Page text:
Lifestyle Medicine for Health and Disease Management

Welcome to the Integrative Lifestyle Medicine Content Development Project. This space was created by Ziya Altug. Please do not edit unless you are involved in this project, but please come back in the near future to check out new information!!

Original Editors - Ziya Altug

Top Contributors - Cindy John-Chu, Robin Leigh Tacchetti, Kim Jackson and Tarina van der Stockt      

 

Introduction[edit | edit source]

Lifestyle Medicine and Disease page Photo credit shutterstock 165808835 Monkey Business Images - social connectedness.jpg

An article in The Permanente Journal indicates that "More than 80% of chronic conditions could be avoided through the adoption of healthy lifestyle recommendations."[1]An original investigation in JAMA Internal Medicine (2020) indicates that "Various healthy lifestyle profiles appear to be associated with extended gains in life lived without type 2 diabetes, cardiovascular and respiratory diseases, and cancer." The authors go onto say that "Of the 16 different lifestyle profiles studied, all 4 that were associated with the longest disease-free life span included a BMI [Body Mass Index] less than 25 and at least 2 of the following health behaviours: never smoking, physical activity, and moderate alcohol consumption."[2]

What is Lifestyle Medicine?[edit | edit source]

Berries

The first edition of the Lifestyle Medicine book, edited by James Rippe, MD, coined the term "lifestyle medicine" in 1999. The book defined lifestyle medicine as

  • "The integration of lifestyle practices into the modern practice of medicine both to lower the risk factors for chronic disease and/or, if disease is already present, serve as an adjunct in its therapy. Lifestyle medicine brings together sound, scientific evidence in diverse health-related fields to assist the clinician in the process of not only treating disease but also promoting good health."[3]
  • Regular Exercise
    "The use of evidence-based lifestyle therapeutic approaches, such as a predominantly whole food, plant-based diet, regular physical activity, adequate sleep, stress management, avoidance of risky substance use, and other non-drug modalities to treat, oftentimes, reverse and prevent the lifestyle-related, chronic disease that's all too prevalent."[4]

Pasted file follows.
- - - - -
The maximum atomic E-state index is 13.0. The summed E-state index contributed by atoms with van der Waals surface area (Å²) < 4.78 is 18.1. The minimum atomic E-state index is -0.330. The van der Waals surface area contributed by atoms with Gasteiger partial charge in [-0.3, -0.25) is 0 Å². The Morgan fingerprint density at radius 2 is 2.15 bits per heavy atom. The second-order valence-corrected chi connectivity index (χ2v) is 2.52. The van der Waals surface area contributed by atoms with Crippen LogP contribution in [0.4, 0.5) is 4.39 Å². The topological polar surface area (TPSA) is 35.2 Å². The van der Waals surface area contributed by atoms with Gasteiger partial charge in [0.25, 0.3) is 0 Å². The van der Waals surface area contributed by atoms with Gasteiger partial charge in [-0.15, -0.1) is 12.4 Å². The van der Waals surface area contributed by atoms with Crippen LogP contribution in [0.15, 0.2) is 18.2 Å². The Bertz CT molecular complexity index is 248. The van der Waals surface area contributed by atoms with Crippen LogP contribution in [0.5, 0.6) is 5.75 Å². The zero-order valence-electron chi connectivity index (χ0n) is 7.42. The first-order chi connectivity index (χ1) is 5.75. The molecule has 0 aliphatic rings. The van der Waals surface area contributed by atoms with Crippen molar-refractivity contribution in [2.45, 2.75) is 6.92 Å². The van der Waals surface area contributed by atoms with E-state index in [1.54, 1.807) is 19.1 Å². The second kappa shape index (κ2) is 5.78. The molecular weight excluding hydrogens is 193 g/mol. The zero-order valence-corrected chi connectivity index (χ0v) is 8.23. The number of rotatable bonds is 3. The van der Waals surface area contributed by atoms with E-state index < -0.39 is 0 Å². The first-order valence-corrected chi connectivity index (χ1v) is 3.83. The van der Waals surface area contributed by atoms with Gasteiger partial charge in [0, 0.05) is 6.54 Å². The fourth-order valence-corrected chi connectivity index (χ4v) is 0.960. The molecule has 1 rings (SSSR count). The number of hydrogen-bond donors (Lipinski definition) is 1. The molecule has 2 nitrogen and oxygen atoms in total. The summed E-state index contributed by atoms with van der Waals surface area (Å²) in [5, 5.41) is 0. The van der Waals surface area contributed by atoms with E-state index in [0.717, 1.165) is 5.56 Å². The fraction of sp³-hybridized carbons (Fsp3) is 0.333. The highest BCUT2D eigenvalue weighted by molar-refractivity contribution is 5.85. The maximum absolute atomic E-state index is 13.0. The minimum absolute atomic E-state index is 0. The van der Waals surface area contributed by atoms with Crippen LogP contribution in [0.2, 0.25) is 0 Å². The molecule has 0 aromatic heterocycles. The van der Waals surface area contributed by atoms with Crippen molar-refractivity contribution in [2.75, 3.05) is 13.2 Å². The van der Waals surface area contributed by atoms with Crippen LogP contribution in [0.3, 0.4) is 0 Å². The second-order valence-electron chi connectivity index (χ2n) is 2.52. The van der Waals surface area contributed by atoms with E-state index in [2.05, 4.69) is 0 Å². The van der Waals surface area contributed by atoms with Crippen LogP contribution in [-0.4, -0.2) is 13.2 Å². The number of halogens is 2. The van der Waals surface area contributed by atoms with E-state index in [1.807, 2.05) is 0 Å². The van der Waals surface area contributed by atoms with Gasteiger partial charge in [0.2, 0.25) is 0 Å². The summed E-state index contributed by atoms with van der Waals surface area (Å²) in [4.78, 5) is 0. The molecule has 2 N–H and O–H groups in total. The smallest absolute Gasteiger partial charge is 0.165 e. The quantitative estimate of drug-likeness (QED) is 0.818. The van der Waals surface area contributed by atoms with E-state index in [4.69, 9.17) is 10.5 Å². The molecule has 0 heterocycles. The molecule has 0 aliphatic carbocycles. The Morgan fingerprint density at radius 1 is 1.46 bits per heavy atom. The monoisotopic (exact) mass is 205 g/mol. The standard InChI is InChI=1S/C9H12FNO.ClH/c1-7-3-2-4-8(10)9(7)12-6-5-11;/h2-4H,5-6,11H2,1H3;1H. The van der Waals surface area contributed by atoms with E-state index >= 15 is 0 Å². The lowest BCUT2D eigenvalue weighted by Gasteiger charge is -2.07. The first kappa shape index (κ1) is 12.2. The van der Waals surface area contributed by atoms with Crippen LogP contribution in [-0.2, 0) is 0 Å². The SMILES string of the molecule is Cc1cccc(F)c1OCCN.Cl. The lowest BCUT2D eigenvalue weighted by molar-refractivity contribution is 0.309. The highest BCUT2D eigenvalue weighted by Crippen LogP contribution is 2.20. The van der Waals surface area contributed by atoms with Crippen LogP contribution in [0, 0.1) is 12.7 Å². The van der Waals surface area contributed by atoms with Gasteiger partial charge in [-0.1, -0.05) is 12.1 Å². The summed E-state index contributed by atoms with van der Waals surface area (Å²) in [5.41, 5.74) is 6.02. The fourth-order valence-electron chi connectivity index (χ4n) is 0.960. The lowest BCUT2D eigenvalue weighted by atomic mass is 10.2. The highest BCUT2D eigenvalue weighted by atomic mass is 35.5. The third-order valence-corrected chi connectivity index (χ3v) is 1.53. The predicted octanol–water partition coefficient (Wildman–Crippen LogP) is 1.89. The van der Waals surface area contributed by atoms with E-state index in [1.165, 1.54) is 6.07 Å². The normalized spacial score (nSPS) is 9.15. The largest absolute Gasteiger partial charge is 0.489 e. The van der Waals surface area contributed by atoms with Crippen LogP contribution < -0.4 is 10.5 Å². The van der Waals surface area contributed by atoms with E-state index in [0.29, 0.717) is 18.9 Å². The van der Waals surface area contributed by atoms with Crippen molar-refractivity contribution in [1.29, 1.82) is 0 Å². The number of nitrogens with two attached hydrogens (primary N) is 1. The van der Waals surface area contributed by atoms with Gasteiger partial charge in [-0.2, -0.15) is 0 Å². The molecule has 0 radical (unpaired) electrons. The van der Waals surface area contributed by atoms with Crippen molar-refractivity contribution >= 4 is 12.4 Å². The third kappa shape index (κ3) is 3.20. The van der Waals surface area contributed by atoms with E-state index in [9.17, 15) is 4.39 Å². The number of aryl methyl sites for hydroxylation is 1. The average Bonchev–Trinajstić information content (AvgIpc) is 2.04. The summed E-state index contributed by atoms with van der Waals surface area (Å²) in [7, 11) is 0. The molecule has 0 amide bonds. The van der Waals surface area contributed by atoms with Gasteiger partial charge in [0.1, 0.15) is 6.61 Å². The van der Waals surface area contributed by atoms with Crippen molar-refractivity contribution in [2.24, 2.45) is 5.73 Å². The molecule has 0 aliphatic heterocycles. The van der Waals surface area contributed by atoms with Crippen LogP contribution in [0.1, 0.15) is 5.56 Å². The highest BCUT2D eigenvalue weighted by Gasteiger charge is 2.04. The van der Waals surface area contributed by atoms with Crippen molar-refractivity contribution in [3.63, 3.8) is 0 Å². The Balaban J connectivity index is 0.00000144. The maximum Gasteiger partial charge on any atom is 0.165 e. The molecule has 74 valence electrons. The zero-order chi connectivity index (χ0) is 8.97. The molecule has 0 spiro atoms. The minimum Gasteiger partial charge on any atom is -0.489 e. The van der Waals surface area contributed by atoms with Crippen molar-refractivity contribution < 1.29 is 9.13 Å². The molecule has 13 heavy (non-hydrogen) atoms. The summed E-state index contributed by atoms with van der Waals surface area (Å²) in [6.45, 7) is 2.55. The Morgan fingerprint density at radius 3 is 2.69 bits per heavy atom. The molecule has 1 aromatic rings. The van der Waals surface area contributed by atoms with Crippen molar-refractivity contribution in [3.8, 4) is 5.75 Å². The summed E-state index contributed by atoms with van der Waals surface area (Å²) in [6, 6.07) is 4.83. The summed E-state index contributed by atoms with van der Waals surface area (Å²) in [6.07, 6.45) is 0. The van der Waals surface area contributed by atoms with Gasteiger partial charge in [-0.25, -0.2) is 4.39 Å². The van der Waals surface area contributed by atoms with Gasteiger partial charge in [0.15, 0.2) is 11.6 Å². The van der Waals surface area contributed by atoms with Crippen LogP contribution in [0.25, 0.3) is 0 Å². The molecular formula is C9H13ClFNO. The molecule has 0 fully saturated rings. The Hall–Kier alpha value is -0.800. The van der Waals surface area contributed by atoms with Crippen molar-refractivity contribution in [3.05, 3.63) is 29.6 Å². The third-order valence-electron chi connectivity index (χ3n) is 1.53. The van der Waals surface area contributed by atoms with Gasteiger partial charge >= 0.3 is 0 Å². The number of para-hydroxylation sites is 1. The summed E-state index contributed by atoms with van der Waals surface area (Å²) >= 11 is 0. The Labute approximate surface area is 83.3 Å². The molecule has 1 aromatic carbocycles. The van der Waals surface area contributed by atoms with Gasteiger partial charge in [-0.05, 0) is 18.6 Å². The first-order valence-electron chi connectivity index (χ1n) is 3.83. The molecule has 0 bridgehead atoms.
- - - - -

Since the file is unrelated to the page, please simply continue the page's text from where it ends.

• "The application of environmental, behavioural, medical and motivational principles to the management of lifestyle-related health problems in a clinical setting" and further added in the third edition that lifestyle medicine also includes "self-care and self-management."[5]


Figure 1 shows the basic components of lifestyle medicine. It can be seen that the main focus is on nutrition, physical activity or exercise, sleep, stress, avoidance risky substances, and social relationships.

Figure 1. Components of Lifestyle Medicine

Lifestyle Medicine for Health and Disease Management[edit | edit source]

Research has shown that various lifestyle medicine components may help treat and manage conditions such as:


Figure 2 outlines modifiable risk factors affecting various diseases such as obesity, heart disease, diabetes, and cancer. All of these are areas physiotherapists can educate their patients and clients to improve their lifestyle in order to help manage and prevent disease.

Figure 2 Modifiable Risk Factors

Assessment Tools[edit | edit source]

The following are selected lifestyle medicine tools for assessing patients. For additional resources, see the American Academy of Family Physicians website.

  • American Academy of Family Physicians. Tools for the Lifestyle Medicine Team. Accessed July 31, 2021.
  • 36-Item Short Form Survey Instrument (SF-36) RAND. 36-Item Short Form Survey Instrument (SF-36). Accessed July 31, 2021.
  • Alcohol Use Disorder Identification Test- Consumption (AUDIT-C) Frank D, DeBenedetti AF, Volk RJ, Williams EC, Kivlahan DR, Bradley KA. Effectiveness of the AUDIT-C as a screening test for alcohol misuse in three race/ethnic groups. J Gen Intern Med. 2008;23(6):781-787.
  • Consensus Sleep Diary Carney CE, Buysse DJ, Ancoli-Israel S, et al. The consensus sleep diary: standardizing prospective sleep self-monitoring. Sleep. 2012;35(2):287-302.